12 Important Lessons from the Penn State and Syracuse fiascos

Joe Paterno with Jerry Sandusky

With the passing of Joe Paterno, there is a lot of debate about his legacy and how he will be remembered?  It is a shame that a historic coach with over 400 victories even has doubts that his main accomplishments were in mentoring athletes, helping them graduate and teaching them to become better people.  Yet, due to a variety of factors (some of his own doing and some outside of his control), Paterno’s reputation will bear a permanent tarnish.  Still, I believe that his accomplishments should not be completely nullified by his mistakes.  Our legacies are a complex interaction of the positive and negative things which have occurred during our life.  I hope that after reading these lessons you can help prevent this type of situation in your life/organization.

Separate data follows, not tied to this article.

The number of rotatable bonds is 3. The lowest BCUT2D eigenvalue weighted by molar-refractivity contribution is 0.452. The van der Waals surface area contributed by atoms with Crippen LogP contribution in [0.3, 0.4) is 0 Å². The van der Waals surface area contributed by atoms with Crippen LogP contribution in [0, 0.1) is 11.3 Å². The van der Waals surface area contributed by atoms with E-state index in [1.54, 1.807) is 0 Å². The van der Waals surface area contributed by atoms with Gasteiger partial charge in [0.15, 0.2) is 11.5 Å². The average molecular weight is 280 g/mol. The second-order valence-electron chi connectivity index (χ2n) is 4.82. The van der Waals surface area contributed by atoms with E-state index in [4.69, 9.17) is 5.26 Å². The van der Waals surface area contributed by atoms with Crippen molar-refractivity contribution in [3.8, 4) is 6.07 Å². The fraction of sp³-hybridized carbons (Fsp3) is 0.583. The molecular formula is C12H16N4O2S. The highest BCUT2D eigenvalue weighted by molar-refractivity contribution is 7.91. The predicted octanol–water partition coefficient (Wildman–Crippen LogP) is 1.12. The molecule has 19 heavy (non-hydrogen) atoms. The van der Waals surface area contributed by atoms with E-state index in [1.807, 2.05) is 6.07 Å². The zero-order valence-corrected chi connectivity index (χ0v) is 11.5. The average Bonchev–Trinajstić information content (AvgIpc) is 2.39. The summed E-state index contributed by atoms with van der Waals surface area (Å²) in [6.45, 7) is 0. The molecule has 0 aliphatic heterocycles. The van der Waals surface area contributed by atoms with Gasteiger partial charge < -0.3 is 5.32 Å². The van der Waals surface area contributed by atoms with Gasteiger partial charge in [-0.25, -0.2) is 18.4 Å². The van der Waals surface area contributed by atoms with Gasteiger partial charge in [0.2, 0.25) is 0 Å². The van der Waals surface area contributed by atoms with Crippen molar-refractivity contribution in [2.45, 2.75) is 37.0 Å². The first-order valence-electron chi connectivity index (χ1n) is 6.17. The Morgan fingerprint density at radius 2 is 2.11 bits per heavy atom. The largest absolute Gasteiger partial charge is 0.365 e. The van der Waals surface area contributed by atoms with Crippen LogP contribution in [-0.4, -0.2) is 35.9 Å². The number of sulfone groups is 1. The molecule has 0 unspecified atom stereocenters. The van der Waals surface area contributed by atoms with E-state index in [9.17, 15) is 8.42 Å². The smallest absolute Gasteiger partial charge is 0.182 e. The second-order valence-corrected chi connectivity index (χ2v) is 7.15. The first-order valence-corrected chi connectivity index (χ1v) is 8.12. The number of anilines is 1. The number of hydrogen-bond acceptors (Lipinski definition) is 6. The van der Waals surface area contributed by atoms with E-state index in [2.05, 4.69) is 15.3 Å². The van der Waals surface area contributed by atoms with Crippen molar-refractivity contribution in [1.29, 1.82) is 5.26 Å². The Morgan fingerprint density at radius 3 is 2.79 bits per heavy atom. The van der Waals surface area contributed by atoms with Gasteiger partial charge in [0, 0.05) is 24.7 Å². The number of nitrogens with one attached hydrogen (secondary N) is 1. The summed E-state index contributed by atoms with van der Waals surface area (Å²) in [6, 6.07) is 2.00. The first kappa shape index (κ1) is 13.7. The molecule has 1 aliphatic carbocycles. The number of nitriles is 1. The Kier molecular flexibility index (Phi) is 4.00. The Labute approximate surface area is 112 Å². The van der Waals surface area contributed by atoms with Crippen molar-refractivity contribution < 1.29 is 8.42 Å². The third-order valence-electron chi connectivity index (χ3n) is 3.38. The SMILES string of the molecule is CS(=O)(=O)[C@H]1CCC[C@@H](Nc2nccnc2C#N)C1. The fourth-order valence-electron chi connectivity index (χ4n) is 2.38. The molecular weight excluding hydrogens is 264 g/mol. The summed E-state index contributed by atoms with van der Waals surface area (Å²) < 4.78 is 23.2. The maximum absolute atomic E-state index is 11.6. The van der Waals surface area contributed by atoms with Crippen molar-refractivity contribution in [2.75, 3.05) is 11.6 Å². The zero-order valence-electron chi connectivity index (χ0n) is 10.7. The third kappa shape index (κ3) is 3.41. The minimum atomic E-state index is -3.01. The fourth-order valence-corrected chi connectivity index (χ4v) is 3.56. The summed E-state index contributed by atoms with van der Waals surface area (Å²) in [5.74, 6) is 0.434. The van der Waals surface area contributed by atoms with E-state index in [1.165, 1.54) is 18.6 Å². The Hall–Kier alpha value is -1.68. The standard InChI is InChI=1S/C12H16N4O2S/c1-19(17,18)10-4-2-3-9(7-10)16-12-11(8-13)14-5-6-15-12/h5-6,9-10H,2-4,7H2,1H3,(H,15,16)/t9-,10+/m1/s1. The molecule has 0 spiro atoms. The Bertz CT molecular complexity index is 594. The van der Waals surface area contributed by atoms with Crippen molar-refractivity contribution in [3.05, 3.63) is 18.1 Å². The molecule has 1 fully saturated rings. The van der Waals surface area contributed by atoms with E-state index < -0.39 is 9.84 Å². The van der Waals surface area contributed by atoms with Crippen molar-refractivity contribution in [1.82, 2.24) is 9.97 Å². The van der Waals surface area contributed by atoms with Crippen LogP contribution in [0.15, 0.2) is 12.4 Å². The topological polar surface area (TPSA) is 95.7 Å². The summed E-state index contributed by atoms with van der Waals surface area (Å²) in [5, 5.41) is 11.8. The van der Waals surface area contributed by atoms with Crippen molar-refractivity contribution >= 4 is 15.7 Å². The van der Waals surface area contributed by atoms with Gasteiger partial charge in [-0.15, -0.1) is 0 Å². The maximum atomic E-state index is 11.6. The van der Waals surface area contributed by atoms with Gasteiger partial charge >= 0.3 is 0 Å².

• Understand the risks of actions of those underneath you

Among the most underanalyzed areas in all of business are the risks and liabilities created by people who are below the upper management.  Many of these risks are not adequately explained to the employees and often the employees do not receive sufficient training to allow them to truly understand the consequences of their actions (or inactions).  If your organization does not implement a system to train and educate your employees to watch for things beyond the immediate scope of their employment you will suffer severe consequences.  Employees should be taught to question and critique things that are going on because they are your eyes and ears.